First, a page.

Dark Knight 3: The Master Race #1
Written by Frank Miller & Brain Azzarelo, Art by Any Kubert
What can I say about a book that I have been waiting for since I first read The Dark Knight? The first comic that broadened my understanding of the medium? I can say that it is but a taste of what we are in store for.
Picking up sometime after the events of The Dark Knight: Strikes Back, The Dark Knight: The Master Race will give new readers an insight into the world that they are about to travel through and readers who have read the previous stories will feel at ease with the direction this story seems to be taking.
The tone is not quite the same as the original The Dark Knight, at least in the writing style. It could just be me being nostalgic, but I feel like it’s written closer to modern comics in style, unlike the original which was in a league of its own. But it is written well, with talking head panels and nice transitions through the Miller-verse, from Gotham to the Themyscira and the Fortress of Solitude.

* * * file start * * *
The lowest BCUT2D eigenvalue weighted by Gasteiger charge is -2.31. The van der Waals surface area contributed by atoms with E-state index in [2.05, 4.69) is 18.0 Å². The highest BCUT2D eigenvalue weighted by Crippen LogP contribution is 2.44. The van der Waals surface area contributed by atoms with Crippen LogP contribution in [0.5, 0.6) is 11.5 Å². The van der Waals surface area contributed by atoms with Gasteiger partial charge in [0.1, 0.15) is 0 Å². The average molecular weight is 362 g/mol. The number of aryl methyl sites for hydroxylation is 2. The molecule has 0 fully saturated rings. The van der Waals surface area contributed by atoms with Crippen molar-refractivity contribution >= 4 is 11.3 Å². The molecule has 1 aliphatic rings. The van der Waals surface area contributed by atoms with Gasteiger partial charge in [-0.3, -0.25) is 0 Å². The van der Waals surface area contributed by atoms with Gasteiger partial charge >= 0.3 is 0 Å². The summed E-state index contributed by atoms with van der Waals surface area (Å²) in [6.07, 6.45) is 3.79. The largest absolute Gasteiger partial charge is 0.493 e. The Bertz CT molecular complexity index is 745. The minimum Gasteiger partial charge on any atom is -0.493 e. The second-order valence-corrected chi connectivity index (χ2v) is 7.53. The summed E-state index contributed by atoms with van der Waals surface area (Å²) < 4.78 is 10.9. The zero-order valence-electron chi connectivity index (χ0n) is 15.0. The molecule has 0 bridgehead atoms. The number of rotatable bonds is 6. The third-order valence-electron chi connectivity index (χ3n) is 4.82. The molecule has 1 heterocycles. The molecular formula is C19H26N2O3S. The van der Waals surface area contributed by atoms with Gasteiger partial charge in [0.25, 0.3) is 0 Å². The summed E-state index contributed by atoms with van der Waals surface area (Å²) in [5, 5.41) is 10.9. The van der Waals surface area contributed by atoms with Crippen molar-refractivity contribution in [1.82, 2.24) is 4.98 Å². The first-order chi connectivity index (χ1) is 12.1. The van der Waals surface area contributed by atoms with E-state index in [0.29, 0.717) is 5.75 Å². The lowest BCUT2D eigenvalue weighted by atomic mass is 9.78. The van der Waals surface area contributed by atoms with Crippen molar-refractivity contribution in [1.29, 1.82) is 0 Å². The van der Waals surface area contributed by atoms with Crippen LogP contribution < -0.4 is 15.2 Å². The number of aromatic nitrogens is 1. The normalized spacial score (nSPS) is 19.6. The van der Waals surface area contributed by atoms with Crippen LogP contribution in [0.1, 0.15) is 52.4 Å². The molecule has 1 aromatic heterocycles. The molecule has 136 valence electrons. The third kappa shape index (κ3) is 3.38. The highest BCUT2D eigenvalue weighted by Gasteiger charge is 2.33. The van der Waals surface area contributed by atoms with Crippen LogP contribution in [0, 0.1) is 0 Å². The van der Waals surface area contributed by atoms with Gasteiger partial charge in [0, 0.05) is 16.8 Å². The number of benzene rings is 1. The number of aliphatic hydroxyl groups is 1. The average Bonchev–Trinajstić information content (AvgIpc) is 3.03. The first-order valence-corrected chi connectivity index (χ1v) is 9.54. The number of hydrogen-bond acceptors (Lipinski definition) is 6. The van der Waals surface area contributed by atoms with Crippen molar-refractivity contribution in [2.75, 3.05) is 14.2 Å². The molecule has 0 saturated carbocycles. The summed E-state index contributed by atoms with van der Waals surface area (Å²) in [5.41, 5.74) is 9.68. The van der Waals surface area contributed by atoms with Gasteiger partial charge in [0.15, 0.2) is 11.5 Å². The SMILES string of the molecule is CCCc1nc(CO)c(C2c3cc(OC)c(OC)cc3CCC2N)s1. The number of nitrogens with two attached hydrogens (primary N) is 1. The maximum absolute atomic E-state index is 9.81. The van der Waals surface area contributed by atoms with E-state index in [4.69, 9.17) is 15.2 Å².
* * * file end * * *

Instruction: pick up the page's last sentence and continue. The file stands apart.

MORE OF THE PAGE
The violence is amped up, as should be expected from writers like Azzarelo and Miller. To see the Batman pummelling her enemies in such a violent fashion is both refreshing and horrifying, and yes, I did say “her”.
The flipside to this coin is the journey of Lara Kent, the daughter of Wonder Woman and Superman. This young woman is on a journey of discovery, and I see her working with the new Batman, but that is just speculation. In a lot of ways, I feel this could be more Lara’s story then Carrie Kelly’s.
The art style is very similar in tone to the original book. Kubert does a great job mimicking the original Miller art style while putting his own flavour on the page. For me, this is a vast improvement over The Dark Knight Strikes Back. Its cleaner art with a larger focus on character detail. I think this is the sequel that we hoped Strikes Back would be, and I am certainly looking forward to more from this new series.